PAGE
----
168. Never before have I had the time to calibrate instruments on any boat we had.  We are ahead of the curve. We get out on the Lake and calibrate the wind angle instrument so it reads true.  My wife is below, the wind is light, I am heading straight into the wind looking at the top of the mast, then looking down at the instrument.  Then reading the directions on calibration – press these two buttons at the same time for three seconds, etc. When I look up again and there is a hawk that has landed on top of the mast.  Now?  Right Now?  I start screaming at it to go away and my wife starts freaking out having no idea why I am screaming at the top of my lungs.  Funny.  The wind angle is calibrated.  We calibrate the boat speed (a paddle under the boat reads to a display at the steering wheel) compared to the boatspeed the GPS displays.  And we calibrate the ships compass (steering on the GPS), once calibrated, we create a Deviation Card.  This was much easier than anticipated, is so worthy, and makes plotting and giving a course to the captain so much easier.  I wished I had done this to all other boats before.
169. With all of the hatches open, there doesn’t feel like much air flows through the cabin, I get a portable clip-on 12V fan.  What a difference a little airflow makes.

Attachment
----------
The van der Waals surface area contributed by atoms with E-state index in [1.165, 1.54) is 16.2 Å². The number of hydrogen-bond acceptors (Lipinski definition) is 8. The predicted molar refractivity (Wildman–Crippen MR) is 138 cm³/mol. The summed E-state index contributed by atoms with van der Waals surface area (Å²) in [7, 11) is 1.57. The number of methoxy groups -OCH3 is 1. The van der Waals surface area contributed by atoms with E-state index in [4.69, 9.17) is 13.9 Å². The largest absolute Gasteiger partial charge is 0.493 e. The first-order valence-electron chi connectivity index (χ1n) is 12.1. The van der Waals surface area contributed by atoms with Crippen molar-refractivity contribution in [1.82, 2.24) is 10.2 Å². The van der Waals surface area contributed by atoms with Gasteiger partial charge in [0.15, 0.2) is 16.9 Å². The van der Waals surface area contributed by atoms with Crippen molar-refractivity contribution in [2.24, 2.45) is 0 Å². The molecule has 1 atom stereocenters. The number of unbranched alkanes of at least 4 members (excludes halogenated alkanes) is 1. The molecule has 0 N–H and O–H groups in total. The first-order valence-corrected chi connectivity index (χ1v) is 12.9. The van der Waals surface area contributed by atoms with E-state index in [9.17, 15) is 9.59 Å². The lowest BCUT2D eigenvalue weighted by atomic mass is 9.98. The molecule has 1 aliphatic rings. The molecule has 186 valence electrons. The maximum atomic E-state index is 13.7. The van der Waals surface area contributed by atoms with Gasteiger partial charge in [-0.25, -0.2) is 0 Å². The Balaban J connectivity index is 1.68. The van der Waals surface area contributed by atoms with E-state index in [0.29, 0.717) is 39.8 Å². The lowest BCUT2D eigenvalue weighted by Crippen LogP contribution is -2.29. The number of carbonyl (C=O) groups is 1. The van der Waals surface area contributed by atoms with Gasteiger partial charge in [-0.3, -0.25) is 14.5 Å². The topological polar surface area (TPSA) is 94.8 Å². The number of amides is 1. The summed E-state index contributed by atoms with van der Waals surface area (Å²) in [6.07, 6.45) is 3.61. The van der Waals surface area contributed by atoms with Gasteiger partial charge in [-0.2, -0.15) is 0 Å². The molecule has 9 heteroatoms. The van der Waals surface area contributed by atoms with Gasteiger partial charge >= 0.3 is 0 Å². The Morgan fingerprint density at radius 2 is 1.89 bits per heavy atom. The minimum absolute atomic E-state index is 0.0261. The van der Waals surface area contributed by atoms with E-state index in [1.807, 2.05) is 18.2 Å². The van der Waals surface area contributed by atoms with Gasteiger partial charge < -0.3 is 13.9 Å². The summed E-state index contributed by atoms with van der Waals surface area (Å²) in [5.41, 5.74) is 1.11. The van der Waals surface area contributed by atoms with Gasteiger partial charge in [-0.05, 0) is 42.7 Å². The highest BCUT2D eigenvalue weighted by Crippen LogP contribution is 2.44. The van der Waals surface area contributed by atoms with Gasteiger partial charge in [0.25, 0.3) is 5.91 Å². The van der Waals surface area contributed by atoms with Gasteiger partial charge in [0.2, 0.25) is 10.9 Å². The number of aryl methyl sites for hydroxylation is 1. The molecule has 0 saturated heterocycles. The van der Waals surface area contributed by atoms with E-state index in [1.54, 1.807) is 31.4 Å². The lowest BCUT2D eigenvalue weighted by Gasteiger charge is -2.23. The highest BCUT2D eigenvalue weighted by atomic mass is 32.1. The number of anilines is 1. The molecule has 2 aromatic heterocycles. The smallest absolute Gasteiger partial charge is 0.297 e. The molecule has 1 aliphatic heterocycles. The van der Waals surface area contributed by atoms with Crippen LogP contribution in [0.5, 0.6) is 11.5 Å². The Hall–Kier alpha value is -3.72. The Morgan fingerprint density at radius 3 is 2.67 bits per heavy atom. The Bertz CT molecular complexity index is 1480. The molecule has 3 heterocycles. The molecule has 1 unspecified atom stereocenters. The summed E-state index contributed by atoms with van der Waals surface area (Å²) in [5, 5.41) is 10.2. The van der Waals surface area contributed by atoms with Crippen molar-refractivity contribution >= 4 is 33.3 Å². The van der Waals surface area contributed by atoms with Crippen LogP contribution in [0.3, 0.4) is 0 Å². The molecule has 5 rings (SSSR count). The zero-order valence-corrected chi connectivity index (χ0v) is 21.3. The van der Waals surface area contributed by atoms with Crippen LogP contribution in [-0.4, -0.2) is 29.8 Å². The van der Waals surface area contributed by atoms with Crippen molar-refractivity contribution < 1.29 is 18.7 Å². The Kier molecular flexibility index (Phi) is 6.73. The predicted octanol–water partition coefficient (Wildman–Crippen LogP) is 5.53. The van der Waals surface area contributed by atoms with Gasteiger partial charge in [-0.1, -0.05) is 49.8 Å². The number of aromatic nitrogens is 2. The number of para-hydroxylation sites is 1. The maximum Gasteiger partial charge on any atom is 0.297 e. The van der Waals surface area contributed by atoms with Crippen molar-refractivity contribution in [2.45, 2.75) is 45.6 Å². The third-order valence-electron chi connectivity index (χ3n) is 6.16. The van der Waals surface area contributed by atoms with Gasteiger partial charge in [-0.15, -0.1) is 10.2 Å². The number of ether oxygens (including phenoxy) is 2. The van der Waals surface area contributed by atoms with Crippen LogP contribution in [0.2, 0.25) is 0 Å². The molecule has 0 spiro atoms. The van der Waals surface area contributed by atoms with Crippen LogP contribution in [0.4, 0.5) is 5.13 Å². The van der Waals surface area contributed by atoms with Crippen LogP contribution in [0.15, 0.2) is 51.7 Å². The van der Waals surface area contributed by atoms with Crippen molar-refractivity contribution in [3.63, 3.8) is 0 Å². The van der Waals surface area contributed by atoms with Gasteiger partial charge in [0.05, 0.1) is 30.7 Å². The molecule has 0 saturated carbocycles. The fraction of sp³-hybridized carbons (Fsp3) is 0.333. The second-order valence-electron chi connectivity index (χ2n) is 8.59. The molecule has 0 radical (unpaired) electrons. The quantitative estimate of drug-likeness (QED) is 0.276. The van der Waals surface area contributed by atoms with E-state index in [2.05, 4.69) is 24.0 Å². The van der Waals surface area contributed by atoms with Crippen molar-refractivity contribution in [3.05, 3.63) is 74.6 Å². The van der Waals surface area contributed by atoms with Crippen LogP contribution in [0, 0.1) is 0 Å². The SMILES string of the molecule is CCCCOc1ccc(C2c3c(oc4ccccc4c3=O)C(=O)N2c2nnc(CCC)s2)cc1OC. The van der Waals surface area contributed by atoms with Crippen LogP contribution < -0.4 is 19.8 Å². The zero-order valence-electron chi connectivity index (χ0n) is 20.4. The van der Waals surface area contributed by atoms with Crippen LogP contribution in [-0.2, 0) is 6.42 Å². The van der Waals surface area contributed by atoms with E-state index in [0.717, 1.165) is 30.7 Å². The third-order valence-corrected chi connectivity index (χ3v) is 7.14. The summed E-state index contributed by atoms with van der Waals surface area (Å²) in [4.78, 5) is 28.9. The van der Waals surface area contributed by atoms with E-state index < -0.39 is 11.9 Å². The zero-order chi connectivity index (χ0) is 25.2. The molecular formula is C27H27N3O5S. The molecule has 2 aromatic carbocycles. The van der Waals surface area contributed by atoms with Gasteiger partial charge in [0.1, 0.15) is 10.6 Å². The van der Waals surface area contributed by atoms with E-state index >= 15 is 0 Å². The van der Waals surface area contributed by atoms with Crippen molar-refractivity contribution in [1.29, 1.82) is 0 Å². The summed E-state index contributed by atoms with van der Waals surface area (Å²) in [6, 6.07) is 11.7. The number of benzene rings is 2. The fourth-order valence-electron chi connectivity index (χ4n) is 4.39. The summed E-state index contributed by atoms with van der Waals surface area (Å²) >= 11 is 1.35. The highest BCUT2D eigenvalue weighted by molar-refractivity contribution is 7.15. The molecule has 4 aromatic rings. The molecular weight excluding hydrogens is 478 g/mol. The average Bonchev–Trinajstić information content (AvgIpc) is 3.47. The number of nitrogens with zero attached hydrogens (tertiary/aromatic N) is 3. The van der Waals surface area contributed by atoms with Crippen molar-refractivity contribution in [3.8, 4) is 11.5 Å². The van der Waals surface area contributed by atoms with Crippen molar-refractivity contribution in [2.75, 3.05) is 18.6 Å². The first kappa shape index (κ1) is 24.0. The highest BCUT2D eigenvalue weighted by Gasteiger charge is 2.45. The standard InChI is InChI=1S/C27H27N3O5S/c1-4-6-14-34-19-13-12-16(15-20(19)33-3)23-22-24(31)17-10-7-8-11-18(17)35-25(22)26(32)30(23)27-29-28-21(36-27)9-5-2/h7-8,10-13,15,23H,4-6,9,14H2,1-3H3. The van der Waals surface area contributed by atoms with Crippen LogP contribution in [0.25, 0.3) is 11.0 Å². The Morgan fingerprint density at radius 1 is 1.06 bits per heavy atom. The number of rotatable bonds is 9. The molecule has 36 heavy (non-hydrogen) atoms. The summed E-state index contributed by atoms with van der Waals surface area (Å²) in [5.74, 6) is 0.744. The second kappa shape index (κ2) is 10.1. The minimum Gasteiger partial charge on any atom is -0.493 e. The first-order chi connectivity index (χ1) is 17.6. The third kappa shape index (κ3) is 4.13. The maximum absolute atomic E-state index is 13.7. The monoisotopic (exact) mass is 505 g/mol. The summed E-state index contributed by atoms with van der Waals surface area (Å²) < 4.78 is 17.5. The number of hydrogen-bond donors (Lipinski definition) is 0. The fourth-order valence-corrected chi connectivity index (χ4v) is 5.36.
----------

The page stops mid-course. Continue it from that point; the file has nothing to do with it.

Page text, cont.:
170. The gasket around the opening head window leaks.  We get a new one from the manufacturer and follow the directions.  This is one of those things that the manufacturer never tried to install themselves.  It was a nightmare to install, the caulk acted like a lubricant to push the gasket out, not into the channel it was to go into.  The only thing that worked was caulking a few inches at a time, coming back day after day to do more inches.  In the end it worked, but there is caulk everywhere.  A new project for the future to clean off the excess caulk.
171. Marked the kingpin on the steering wheel (needed to be done since replacing the rudder).
My work list is complete, there is nothing left to do, this boat is completely ready to go mechanically, electrically, rigging, plumbing, major aesthetics, and cleanliness.
Others this month accomplished the following which includes Chicago Mackinac Race preparation:
  • Double check the fuel level, and added more fuel.
  • The two bigger windows on the side of the cabin leak water, Dad installs Flex Tape over the windows, you know that tape where they cut the boat in half on TV, tape it together and run it around with an outboard?
  • Installed a laminated chart of the safety gear on the wall.
  • Put water in water tank.
  • New mainsail.
  • Emptied the head tank.
  • Lowered the table, put sheets and blankets on the berths.
  • Wash/scrub floor down below – after drying, clean it with lacquer thinner to get the dark spots cleaned.
  • Washed the topsides.
  • Washed the deck.
  • SCUBA dove to wash the bottom under the water.  Once under, there was this 5″ fish that was just off to the right of my head and about 1′ away.  I reached out and poked him in the side, he swam another foot away and came back to the same position.  He stayed there the entire time I washed the bottom of the boat, down the rudder, up and down the keel, and over to the ladder when I got out of the water.  I guess I was one with nature.
  • Wiped down stainless, winches, etc. with towel for shine.
  • Store food and beverage.
  • All required safety gear inspected installed and set up.

The next owner is really going to enjoy this boat.